House Settling Question

Hello!
My wife and I found a very nice house with a history. It was built in 2003. About a year ago, it settled and it cost them nearly 10,000 out of pocket to fix it. It looks great and has a lifetime warranty on the repair work for the settling.
The biggest "scar" is a huge crack in the garage foundation that was filled in. It is very noticable.
We don't have a problem living there but I am afraid to buy it in the mere fact it cuts our seller base in half when we go to sell it.
What is good rule of thumb when buying a home that has this kind of past history?
Thanks, Brian
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snipped-for-privacy@gmail.com wrote:

Read the warranty carefully. Most likely only the repair has a warranty, I doubt anyone would issue a warranty against future settling. Get an experienced engineer to evaluate the situation.
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Run! Fast!
wrote:

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wrote:

Assuming the warranty is good and useful and the only lasting defect is the crack in the garage floor I would say you are probably safe enough.
If settling is to occur it will happen in the next few years given how quickly it happened in the first place. In 5 years, future buyers will be unconcerned if you neven had a problem since.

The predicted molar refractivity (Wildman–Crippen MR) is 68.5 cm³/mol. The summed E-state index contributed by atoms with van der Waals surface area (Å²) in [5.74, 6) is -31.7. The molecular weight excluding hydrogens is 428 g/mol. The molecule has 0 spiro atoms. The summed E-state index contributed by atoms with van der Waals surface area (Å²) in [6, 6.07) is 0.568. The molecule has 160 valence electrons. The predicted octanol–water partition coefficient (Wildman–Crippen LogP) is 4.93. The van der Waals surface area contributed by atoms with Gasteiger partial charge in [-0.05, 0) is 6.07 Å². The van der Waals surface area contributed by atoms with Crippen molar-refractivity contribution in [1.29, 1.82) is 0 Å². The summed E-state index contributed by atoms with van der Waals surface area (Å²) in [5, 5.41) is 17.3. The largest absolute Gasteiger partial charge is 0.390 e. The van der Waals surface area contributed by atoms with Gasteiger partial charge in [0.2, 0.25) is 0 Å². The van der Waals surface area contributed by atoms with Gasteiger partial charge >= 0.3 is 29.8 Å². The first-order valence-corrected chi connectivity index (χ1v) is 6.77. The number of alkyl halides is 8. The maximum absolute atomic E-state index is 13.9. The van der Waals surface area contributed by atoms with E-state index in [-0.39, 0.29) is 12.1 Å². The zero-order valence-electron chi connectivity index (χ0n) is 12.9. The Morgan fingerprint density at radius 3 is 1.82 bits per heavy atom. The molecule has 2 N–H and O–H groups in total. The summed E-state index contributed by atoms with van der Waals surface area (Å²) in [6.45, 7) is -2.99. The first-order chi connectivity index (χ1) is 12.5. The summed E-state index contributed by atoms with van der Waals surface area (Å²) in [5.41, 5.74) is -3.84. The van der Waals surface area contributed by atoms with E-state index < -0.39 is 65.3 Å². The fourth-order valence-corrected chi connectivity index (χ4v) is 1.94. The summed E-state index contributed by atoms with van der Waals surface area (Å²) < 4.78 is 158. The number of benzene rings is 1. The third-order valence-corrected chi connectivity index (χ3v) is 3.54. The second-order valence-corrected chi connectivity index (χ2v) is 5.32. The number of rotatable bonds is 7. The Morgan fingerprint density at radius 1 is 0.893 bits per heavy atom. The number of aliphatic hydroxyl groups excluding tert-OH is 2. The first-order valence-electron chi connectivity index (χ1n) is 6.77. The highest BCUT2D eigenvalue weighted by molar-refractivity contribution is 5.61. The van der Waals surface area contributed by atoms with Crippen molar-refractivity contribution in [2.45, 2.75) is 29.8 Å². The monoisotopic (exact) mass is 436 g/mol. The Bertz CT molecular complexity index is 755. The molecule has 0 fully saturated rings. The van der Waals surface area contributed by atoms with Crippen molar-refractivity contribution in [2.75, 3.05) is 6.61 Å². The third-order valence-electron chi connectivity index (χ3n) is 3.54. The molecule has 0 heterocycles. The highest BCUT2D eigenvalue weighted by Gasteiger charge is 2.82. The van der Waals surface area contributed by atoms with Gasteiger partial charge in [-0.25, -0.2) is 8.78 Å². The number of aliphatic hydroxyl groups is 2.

As for the crack, make sure the patch is smooth and not opening back up then use an epoxy garage floor paint and it might be virtually invisible. People expect some cracks, they just want to know they are stable.
As time proves the repair to be reliable, the price will return to market value and any discount this defect causes now will be gone.
If the warranty is good, this is a road to a nice below market steal. If it only covers labor and matrials for defects, it may not be good for much. If the repair was signed off on by a professional engineer, you are probably in good shape.
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For a three year old house that has foundation problems, I think a good rule of thumb would be to walk away and not look back.
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Personnally I would find another house unless a professional engineer can explain to you why the house settled and why it will not settle any more. The soil could be of poor quality or the house could be built on fill and it will continue to settle. Do not guess on this. Call in a professional engineer or find another house.

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Art wrote:

The house would have to be something very special and a hell of a great deal for me to even get involved in considering it. There are plenty of other houses available. Also, if it was built in 2003, it's strange that it would have cost the owners $10K to fix it, as most new homes have warranties that cover major structural issues like this for a lot longer than 3 years. What you don't know is what caused this and that it's not going to happen again to other parts of the house. And while you can get opinions, no one is going to guarantee that it doesn't happen again.

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